Gut microbiomes may hold clues to IBD treatment's likelihood of success
The constitution of an IBD patient's microbiome may help predict whether treatment with a therapeutic antibody will prove fruitful, according to an early-stage study.
Treatment for inflammatory bowel diseases (IBD), like ulcerative colitis (UC) and Crohn's disease (CD), is currently a process of trial and error. Try one treatment, look for a response. If the patient does not improve, try the next treatment. And then the next. While researchers have tried to develop predictive tools that use patients' clinical features or genetics to help physicians home in on the most beneficial therapy more quickly, none have yet proven robust or accurate enough for widespread use.
In a study reported today in Cell Host and Microbe, Ashwin Ananthakrishnan (a gastroenterologist at Massachusetts General Hospital), Chengwei Luo, Ramnik Xavier, and colleagues set out to explore whether patients' microbiomes might hold markers that could provide the predictive power they have sought.
The team studied the gut microbiome profiles of 85 IBD patients receiving vedolizumab (an antibody that dampens inflammation in the gut), measuring the species composition and microbial activities in samples collected before and at multiple timepoints after starting treatment. They then compared those profiles with patients' responses.
Some surprising patterns arose from the data. Those patients whose IBD symptoms resolved after 14 weeks on the treatment were more likely to carry specific kinds of bacteria in their gut at the start of therapy. In particular, CD patients who responded to treatment carried higher levels of Roseburia inulinivorans and Burkholderiales species—and had more diverse bacterial communities overall—in their guts before treatment than patients who did not respond.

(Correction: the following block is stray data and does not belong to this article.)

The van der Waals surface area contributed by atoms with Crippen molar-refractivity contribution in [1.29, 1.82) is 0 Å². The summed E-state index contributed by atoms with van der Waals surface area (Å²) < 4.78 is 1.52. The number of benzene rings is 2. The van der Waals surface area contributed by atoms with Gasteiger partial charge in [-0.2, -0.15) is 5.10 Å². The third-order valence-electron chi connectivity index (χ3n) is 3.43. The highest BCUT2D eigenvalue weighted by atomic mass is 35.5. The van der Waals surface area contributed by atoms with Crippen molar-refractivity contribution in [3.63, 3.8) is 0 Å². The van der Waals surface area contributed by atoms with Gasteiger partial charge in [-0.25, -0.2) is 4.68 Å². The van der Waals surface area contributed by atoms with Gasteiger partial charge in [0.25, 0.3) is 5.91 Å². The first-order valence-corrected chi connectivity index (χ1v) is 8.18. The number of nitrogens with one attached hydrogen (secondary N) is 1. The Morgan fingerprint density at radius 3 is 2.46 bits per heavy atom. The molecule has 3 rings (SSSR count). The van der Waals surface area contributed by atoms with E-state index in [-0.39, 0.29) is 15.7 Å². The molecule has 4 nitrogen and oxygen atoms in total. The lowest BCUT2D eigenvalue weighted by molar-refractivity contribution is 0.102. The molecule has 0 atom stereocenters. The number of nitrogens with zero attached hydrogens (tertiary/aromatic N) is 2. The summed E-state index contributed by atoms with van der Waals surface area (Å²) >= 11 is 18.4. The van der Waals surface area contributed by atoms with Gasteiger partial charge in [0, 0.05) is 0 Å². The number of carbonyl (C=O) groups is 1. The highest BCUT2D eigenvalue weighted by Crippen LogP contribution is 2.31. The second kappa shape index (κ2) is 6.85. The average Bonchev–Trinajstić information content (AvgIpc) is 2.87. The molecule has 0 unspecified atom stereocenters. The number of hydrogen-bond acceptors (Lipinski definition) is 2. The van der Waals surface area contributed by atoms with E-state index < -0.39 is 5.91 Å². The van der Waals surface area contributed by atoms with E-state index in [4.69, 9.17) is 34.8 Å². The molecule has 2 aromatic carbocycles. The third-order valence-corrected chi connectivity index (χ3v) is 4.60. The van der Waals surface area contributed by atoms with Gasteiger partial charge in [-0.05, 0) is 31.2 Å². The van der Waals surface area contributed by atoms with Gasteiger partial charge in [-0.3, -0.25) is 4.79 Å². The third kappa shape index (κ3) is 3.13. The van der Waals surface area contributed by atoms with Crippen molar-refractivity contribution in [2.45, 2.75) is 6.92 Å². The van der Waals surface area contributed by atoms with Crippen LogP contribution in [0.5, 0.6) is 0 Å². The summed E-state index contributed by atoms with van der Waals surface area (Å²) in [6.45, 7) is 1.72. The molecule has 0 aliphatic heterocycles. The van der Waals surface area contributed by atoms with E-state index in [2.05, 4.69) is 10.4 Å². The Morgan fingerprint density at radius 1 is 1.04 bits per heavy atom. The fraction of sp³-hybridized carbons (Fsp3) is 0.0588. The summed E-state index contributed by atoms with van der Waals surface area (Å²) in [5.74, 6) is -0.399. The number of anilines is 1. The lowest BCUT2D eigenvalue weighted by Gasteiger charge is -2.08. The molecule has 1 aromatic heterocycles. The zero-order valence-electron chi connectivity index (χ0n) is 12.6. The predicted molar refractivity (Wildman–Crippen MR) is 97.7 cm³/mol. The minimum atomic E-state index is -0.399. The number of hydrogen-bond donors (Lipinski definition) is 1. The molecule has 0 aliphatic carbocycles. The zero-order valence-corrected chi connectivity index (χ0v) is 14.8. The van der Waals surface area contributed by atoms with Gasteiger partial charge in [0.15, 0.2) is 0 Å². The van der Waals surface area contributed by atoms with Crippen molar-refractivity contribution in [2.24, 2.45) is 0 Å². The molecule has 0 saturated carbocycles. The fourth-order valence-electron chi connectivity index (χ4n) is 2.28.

More interesting, however, was that what the microbes were doing was a stronger predictor of treatment success than just the microbes' identity. The team identified 13 metabolic pathways that were more active in the gut bacteria of CD patients who went into remission, including pathways that produce molecules thought to reduce inflammation.
To assess the profiles' predictive value, the team fed their data into a neural network-based machine learning tool called vedoNET and compared its results with the patients' experiences. The tool produced its most accurate predictions when using patients' clinical information, species level, and pathway data.
While the team notes that the study needs to be repeated with larger groups of patients and in the context of other treatments, their findings suggest that as clinical sequencing becomes more ubiquitous, it should be feasible to screen IBD patients' gut flora and use those data to guide treatment decisions.